Surprise lesson number one came for us in the first few days of the trip – ocean rowing is in fact a contact sport. If there is one additional piece of personal kit I wish I had brought with me it would have to be shin guards. During those first few days we met some angry and unpredictable water which threw us about like rag dolls. Every two hours on deck was horrendous with our oars hitting us like a couple of baseball bats from all angles or pinning limbs to the deck while the force of the wave tried to crush it. We looked a sorry state at the end of the first week with injured knees and hands and more bruises and gashes to the shins than anyone could count.

River rowing is often seen as the quest for a perfect stroke. In ocean rowing there is no such thing – just strokes, and a hell of a lot of them. There is no clear defined way to move the boat effectively – the river rowing handbook has to be thrown in the drink at this point. All those fundamental principles are quickly forgotten. No more long flowing strokes with quick catches and clean finishes – but rather better to just get whatever oar you can into the water and pull.

Depending on the conditions the best way to move the boat can be combinations of short strokes or rowing with one hand only. The sea has a funny way of toying with you out here – once you think you have established the best way to move the boat in certain types of conditions you suddenly find that it no longer works and have to find a new style again. There is more than one way to skin a cat and in ocean rowing there seems to be an infinite number of ways to move the boat – as a result the two separate teams of three have developed completely independent rowing styles and would find it hard to mix in with the other group at this stage.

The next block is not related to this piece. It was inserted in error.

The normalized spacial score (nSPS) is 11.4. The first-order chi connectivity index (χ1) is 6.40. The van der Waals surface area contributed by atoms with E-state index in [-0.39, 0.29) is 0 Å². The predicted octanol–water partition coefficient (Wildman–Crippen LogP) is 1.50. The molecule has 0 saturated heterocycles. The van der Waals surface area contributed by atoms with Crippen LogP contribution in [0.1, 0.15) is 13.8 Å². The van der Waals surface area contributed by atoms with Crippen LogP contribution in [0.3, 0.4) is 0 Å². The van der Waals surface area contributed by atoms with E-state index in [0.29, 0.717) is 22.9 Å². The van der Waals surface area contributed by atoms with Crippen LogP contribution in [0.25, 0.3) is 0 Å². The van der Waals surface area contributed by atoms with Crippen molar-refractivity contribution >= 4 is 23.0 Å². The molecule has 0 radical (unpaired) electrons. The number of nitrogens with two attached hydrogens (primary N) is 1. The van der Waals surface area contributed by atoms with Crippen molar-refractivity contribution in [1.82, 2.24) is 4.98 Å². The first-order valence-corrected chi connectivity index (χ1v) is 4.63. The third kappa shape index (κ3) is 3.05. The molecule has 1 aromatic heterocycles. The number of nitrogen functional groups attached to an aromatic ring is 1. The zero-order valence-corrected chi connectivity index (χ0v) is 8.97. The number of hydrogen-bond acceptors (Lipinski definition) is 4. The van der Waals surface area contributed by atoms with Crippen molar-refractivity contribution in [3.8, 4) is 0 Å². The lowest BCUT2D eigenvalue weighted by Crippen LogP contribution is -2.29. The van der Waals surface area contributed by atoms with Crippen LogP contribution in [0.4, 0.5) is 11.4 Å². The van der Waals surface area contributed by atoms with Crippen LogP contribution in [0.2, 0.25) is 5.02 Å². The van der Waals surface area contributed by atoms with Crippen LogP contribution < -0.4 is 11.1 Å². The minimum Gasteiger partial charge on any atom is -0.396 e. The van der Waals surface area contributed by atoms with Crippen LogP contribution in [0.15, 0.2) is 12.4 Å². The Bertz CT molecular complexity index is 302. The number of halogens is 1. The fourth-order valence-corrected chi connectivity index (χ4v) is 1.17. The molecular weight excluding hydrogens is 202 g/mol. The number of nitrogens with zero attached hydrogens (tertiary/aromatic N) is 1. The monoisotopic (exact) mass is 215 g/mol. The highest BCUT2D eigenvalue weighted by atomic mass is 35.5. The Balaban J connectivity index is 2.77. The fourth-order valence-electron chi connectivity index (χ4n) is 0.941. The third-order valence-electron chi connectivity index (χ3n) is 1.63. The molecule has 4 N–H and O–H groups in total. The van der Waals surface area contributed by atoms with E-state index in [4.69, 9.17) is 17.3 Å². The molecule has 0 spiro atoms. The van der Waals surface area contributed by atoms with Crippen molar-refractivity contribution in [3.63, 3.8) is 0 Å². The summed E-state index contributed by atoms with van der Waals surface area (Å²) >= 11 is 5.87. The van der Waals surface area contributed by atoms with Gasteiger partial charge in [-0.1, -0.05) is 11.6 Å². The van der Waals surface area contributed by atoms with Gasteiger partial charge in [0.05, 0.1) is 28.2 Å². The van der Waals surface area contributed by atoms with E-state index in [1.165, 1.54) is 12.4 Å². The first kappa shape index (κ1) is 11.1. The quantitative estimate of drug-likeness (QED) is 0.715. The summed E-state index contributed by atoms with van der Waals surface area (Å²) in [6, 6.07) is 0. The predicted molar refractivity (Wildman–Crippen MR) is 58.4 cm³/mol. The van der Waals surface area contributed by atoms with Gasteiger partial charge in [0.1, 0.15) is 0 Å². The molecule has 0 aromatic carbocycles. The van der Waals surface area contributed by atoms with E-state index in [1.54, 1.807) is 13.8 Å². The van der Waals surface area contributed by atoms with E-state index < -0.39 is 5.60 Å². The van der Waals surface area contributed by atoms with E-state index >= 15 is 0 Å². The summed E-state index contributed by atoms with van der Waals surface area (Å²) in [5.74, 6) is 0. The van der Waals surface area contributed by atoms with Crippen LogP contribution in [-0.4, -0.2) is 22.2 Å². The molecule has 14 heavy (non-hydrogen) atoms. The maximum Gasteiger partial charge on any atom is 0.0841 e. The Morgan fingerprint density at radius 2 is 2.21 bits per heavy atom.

One of the most enjoyable new skills we have learned out here has got to be the surfing. I never imagined that an 11 metre long boat weighing well over a tonne could ride breakwater the way Sara G does – when you catch a good wave it’s an amazing sensation and you watch the speed reading treble in a matter of seconds sometimes.  Our fastest surf so far has been 10 knots and I think it may go a lot faster still as I’ve been told that the boat has hit as high as 19 knots in the past. Moving around these big swells we have all developed an adept touch handling the boat while maintaining a fingertip light grip on the oar handles – something I would not have imagined beforehand.

It’s been a running joke on the boat asking each other what they’re old rowing coach would think if they saw them rowing out here – and it would certainly be funny to see if any of us brings some ocean rowing moves back to the river when it’s all over.”

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Tweet Atlantic Odyssey to keep them going @AtlanticOdyssey or like them on facebook


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The Atlantic Odyssey Challenge – Day 21

Still going Strong! The fabulous Atlantic Odyssey team on the Sara G are still rowing – The crew are now under the 1000 mile marker! Can you believe it?!

Don’t forget to show your support, click here to find out more
Tweet Atlantic Odyssey to keep them going @AtlanticOdyssey or like them on facebook.